Proud trans woman and brave veteran found stabbed and shot to death in own home
Cris Blehar, a US Air Force veteran who was found stabbed and shot to death in her home earlier this year, was a proud trans woman, her family has said.
Blehar, 65, was found dead in her home in Flaherty, Kentucky on 19 May, 2021 by Meade County sheriff’s deputies, who had responded to a welfare check. Tyler Petty, 18, has been charged with her murder and will go on trial in June.
Mark Stephens, Blehar’s cousin, contacted the Human Rights Campaign (HRC) to identify her as trans. Stephens said she would want to be “remembered, honoured and counted” as a member of the trans community.
Blehar is at least the 49th trans, non-binary or gender non-conforming person reported to have been violently killed in the US this year, according to HRC.
Tragically, this has been the deadliest year on record for the trans, non-binary and gender non-conforming Americans since HRC began keeping track in 2013.
Stephens told HRC that his cousin “fought fiercely to define her life” on her terms, whether it was in her military service, “her 20-plus year career in the airline industry” or even in her retirement when she bought a farm and started a family.
“She lived life to the fullest and wanted everyone around her to live their best life as well,” Stephens said.
He added that Blehar’s loved ones will “always remember her infectious personality”, her “unmistakable laugh” and her devotion to her family.
Blehar’s son, Maverick Thompson, described her as an “amazing mother” and a “wonderful person” who “brought a smile” to those around her.
“She had a hilarious sense of humour that will live on through those that knew her,” Thompson said. “She will be sorely missed.”
Tori Cooper, HRC director of community engagement for the Transgender Justice Initiative, said in a statement that it was “comforting” to know that Blehar was “well loved by friends and family”.
But, she said, Blehar’s tragic death “highlights the need to combat gun violence and all of the factors that contribute to these killings”.
US president Joe Biden has also spoken out against the “horrifying” wave of violence that has gripped the trans community this year. On Transgender Day of Remembrance, Biden paid tribute to “those we lost in the deadliest year on record for transgender Americans”.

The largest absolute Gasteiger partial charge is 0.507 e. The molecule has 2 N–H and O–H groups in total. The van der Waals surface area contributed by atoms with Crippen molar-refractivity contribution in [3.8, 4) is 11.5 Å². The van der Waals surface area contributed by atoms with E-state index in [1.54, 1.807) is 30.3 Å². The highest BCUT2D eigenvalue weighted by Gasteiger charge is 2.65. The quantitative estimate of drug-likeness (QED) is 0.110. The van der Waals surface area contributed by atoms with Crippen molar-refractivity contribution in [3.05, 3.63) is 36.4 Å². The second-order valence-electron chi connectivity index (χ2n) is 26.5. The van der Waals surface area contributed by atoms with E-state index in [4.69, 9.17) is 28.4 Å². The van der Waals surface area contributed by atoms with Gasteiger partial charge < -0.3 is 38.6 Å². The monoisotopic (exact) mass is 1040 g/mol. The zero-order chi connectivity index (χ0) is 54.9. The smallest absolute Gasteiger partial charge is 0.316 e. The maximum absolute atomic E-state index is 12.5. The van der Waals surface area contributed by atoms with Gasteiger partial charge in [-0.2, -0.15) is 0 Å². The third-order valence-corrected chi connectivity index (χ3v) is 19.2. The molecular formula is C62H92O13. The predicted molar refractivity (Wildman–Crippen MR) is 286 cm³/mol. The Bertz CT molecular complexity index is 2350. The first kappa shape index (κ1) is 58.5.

“Each of these lives was precious,” the president said. “Each of them deserved freedom, justice and joy.
“On Transgender Day of Remembrance, we mourn those we lost in the deadliest year on record for transgender Americans, as well as the countless other transgender people — disproportionately Black and brown transgender women and girls — who face brutal violence, discrimination, and harassment.”
He also urged state leaders and lawmakers to “combat the disturbing proliferation of discriminatory state legislation” targeting the trans community, “especially transgender children”, in the US.
The community has mourned across 2021: Samuel Edmund Damián Valentín, Bianca Bankz, Dominique Jackson, Fifty Bandz, Alexus Braxton, Chyna Carrillo, Jeffrey ‘JJ’ Bright, Jasmine Cannady, Jenna Franks, Diamond ‘Kyree’ Sanders, Rayanna Pardo, Dominique Lucious, Jaida Peterson, Remy Fennell, Tiara Banks, Natalia Smüt, Iris Santos, Tiffany Thomas, Jahaira DeAlto Balenciaga, Keri Washington, Sophie Vásquez, Danny Henson, Whispering Bear Spirit, Serenity Hollis, Oliver ‘Ollie’ Taylor, Thomas Hardin, Poe Black, Novaa Watson, Aidelen Evans, Taya Ashton, Shai Vanderpump, Tierramarie Lewis, Miss CoCo, Pooh Johnson, Disaya Monaee, Brianna Hamilton, Kiér Laprí Kartier, Mel Groves, Royal Poetical Starz, Zoella Rose Martinez, Jo Acker, Jessi Hart, Rikkey Outommuro, Marquiisha Lawrence, Jenny De Leon, Angel Naira and Danyale Johnson.
More: anti-trans violence